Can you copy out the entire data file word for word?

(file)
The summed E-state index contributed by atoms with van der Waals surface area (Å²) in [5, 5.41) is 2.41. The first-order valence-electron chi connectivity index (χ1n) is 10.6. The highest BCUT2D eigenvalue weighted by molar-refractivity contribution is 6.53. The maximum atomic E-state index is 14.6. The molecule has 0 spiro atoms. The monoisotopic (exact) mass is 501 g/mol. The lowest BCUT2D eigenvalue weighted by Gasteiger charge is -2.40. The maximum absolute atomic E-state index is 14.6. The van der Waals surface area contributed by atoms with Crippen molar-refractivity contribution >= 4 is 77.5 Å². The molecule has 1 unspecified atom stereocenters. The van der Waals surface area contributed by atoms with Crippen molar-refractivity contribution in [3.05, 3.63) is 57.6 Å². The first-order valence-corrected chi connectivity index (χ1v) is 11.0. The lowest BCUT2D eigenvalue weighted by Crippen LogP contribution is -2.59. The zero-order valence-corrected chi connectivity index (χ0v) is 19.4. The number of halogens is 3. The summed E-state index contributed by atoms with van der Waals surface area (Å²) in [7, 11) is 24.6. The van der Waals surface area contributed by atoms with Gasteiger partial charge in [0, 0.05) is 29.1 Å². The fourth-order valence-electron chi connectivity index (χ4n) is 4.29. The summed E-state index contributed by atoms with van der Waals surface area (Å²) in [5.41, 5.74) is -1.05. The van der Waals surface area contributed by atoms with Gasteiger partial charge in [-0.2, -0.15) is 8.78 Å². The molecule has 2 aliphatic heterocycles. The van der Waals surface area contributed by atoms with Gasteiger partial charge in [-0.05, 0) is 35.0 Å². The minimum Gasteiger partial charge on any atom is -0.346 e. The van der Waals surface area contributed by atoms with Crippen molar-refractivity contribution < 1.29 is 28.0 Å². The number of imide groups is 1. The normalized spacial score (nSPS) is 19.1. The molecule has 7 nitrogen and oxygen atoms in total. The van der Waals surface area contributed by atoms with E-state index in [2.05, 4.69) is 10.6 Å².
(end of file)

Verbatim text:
The summed E-state index contributed by atoms with van der Waals surface area (Å²) in [5, 5.41) is 2.41. The first-order valence-electron chi connectivity index (χ1n) is 10.6. The highest BCUT2D eigenvalue weighted by molar-refractivity contribution is 6.53. The maximum atomic E-state index is 14.6. The molecule has 0 spiro atoms. The monoisotopic (exact) mass is 501 g/mol. The lowest BCUT2D eigenvalue weighted by Gasteiger charge is -2.40. The maximum absolute atomic E-state index is 14.6. The van der Waals surface area contributed by atoms with Crippen molar-refractivity contribution >= 4 is 77.5 Å². The molecule has 1 unspecified atom stereocenters. The van der Waals surface area contributed by atoms with Crippen molar-refractivity contribution in [3.05, 3.63) is 57.6 Å². The first-order valence-corrected chi connectivity index (χ1v) is 11.0. The lowest BCUT2D eigenvalue weighted by Crippen LogP contribution is -2.59. The zero-order valence-corrected chi connectivity index (χ0v) is 19.4. The number of halogens is 3. The summed E-state index contributed by atoms with van der Waals surface area (Å²) in [7, 11) is 24.6. The van der Waals surface area contributed by atoms with Gasteiger partial charge in [0, 0.05) is 29.1 Å². The fourth-order valence-electron chi connectivity index (χ4n) is 4.29. The summed E-state index contributed by atoms with van der Waals surface area (Å²) in [5.41, 5.74) is -1.05. The van der Waals surface area contributed by atoms with Gasteiger partial charge in [-0.2, -0.15) is 8.78 Å². The molecule has 2 aliphatic heterocycles. The van der Waals surface area contributed by atoms with Gasteiger partial charge in [-0.05, 0) is 35.0 Å². The minimum Gasteiger partial charge on any atom is -0.346 e. The van der Waals surface area contributed by atoms with Crippen molar-refractivity contribution < 1.29 is 28.0 Å². The number of imide groups is 1. The normalized spacial score (nSPS) is 19.1. The molecule has 7 nitrogen and oxygen atoms in total. The van der Waals surface area contributed by atoms with E-state index in [2.05, 4.69) is 10.6 Å².